The meltdown in the mortgage market in August dried up the supply of homeowners looking to sell, as an industry group reported the lowest recorded level of homes under contract.Most lending institutions have raised the standards by which people can qualify for a loan. Those raised standards have made many people ineligible for the same loan that they could have qualified for during the rise of the housing market. The market which has a glut of homes will continue to see prices decline until this credit issue is resolved.
The National Association of Realtors' pending home sales index fell to a record low of 85.5 from an upwardly revised 91.4 reading in July. That broke the previous low of 89.8 in September 2001, the period in which the terrorist attack shook buyer confidence. The trade group started the index in 2001.
This time the hit to home sales came from buyers having trouble finding the financing they needed to buy homes, coupled with the reluctance of some buyers to jump into the battered market.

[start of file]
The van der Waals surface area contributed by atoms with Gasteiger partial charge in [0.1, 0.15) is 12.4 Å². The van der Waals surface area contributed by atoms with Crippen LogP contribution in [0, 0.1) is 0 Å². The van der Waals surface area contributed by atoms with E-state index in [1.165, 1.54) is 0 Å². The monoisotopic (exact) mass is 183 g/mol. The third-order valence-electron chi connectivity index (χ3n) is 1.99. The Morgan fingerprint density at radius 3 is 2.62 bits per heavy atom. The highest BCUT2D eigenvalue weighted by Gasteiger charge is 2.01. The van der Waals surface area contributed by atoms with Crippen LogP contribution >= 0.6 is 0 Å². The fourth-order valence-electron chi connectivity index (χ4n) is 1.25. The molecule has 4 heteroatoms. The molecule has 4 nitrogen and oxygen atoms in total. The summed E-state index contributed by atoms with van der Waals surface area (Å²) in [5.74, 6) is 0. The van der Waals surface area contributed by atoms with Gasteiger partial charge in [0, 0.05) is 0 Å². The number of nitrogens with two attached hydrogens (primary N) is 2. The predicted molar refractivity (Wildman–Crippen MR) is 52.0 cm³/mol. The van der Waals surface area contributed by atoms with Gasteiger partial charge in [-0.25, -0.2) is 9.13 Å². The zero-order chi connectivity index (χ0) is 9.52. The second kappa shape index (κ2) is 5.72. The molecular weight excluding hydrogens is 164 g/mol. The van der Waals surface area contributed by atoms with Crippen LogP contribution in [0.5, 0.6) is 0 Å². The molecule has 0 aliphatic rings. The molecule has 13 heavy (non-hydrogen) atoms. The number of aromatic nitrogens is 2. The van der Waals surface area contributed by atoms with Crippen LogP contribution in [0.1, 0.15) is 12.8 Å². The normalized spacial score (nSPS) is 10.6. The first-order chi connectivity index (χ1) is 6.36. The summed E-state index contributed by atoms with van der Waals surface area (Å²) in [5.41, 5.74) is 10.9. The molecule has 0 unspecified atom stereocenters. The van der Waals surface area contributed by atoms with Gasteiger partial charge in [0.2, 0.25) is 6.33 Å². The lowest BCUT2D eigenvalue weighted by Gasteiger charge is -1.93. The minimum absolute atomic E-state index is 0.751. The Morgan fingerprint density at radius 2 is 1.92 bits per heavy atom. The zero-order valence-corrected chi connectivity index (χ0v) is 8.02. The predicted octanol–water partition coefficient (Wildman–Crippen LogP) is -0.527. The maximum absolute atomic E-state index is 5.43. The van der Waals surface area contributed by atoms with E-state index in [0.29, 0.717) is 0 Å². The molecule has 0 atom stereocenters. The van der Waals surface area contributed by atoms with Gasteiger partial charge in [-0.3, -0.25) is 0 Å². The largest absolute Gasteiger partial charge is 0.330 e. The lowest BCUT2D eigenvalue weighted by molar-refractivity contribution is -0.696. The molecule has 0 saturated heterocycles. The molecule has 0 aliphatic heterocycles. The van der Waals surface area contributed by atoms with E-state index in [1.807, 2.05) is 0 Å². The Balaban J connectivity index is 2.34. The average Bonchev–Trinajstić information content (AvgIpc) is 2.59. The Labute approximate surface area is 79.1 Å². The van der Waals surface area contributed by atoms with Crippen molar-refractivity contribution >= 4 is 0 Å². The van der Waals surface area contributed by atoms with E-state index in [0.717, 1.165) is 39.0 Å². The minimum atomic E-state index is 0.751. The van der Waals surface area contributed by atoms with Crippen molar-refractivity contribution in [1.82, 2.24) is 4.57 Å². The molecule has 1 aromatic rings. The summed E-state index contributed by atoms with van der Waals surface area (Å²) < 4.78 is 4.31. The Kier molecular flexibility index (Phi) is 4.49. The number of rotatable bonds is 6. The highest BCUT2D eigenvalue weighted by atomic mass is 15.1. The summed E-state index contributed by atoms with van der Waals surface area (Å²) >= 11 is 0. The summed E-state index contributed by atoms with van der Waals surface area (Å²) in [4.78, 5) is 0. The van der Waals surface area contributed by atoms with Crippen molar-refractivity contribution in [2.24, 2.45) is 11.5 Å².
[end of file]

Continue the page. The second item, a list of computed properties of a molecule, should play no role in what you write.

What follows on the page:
"Fewer contracts were being written because of mortgage availability issues, and a separate internal survey of our members shows more than 10 percent of sales contracts fell through at the last moment in August, primarily the result of canceled loan commitments," said a statement from Lawrence Yun, senior economist for the group. "The volume of activity we're seeing today is below sustainable market fundamentals because some creditworthy people are trying to buy homes but can't because of the credit crunch."
The pain in the housing industry is far from over and the indutries which rely on the houisng market will continue to face similar recessionary prewsures.